Later that evening Titus returned from a run with a water moccasin snake.  It’s head between Titus’ fingers keeping it’s mouth shut it’s body coiled around his hand and arm.  He excitedly showed me it’s beautiful markings and it’s white ‘cotton mouth’.  We pried it’s mouth open to reveal it’s fangs and poison glands.  Titus keeps surprising me with his savvy for the things of the wild.  Common sense I guess for a born and raised mountain man!

A wildly fun day.  I think that Savannah has been bit with the wild bug.  I hope she joins me for further forays into nature’s stores.

Titus' Baby Water Moccasin Snake

Just checked my email and Savannah had sent me her journal entry for yesterday.  She is a journaler and a photographer and she said she had a really good time wildcrafting with me.  It was fun to read her thoughts, so I share them with you.

Wild Ladies

Rain was pouring down, everything was muddy, and there were two crazy wild ladies who were about to go look for cattails in it! Holly and I had our arms full of buckets, jackets, and scissors ready to set out. I was excited about this adventure!

When we got to the pond the rain was still coming down pretty hard, but you know a silly thing like that wasn’t about to stop us. Rain only made the experience all the more exciting. We put on our coats and got right into what looked like a sea of cattails. We were looking for green ones, they are the female part of the plant, and at the time it looked like there was a short supply of them. We found a few at first, but it still wasn’t enough. Of course, we would be happy with whatever we could find, but we were shooting for more than a couple of them.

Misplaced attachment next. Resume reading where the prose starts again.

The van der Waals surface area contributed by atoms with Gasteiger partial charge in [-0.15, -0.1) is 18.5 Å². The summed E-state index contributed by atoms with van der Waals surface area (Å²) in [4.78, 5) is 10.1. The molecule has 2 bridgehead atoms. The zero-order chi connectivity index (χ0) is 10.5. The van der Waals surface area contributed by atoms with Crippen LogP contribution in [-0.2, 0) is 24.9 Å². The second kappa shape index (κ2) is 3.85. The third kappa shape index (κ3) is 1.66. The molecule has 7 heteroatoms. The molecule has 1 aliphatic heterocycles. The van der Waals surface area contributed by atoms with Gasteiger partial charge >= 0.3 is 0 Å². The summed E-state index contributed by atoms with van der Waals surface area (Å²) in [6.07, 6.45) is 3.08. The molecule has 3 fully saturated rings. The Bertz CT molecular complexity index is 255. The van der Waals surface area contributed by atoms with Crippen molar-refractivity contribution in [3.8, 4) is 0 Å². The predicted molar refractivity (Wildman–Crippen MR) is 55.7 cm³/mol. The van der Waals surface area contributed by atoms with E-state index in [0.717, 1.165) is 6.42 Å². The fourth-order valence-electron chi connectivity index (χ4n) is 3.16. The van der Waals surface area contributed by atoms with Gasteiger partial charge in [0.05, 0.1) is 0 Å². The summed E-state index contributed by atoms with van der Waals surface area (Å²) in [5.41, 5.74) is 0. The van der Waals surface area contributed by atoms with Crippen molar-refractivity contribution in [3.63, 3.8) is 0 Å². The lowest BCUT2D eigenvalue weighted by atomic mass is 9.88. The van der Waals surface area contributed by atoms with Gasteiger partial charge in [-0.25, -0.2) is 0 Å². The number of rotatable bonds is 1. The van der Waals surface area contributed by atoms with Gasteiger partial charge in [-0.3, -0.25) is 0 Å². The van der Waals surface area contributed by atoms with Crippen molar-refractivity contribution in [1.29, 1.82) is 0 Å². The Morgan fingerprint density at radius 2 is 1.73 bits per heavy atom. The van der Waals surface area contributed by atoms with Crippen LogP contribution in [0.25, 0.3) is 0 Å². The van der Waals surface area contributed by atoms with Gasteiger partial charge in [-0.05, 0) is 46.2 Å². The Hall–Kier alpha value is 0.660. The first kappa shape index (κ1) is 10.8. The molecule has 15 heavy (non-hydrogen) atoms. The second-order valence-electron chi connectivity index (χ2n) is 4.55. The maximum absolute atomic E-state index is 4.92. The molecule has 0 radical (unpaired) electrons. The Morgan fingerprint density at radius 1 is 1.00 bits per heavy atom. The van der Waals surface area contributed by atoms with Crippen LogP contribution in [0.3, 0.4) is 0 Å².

Around thirty –to- forty minutes into our search we were soaking wet, boots were filled with water, and I was thinking that I’d never take the grocery store for granted again!  Just when we thought we wouldn’t find anymore, we spotted a group of perfect cattails and the whole ordeal was worth it. There is something great about the feeling you get when you search for something and find it! It also makes the joy of finding it all the better if there was a struggle at first.

I was able to realize a “spiritual truth” through this. Sometimes it feels like God isn’t there. That He has just left and no matter how hard you look or search you can’t find Him. But when you do find Him, you realize He was actually there all along, you just didn’t know it!

“You will seek me and find me when you seek me with all your heart” Jeremiah 29: 13

We Got a Bit Silly

 

 

 

 

 

 

 

Comments

  1. Rosalee de la Foret says:

    Wow Holly, that is some hardcore harvesting! You are an inspiration! Best of luck with your presentation.

  2. Just stumbled upon this site. Thank you for the info and making it fun and the wonderful pics! I appreciate you Faith shining thru too!! Faith

  3. I think nature is God showing off. He wants us to say WOW! We learn so much about the Creator through His creation. Foraging to me, is a worshipful experience! :)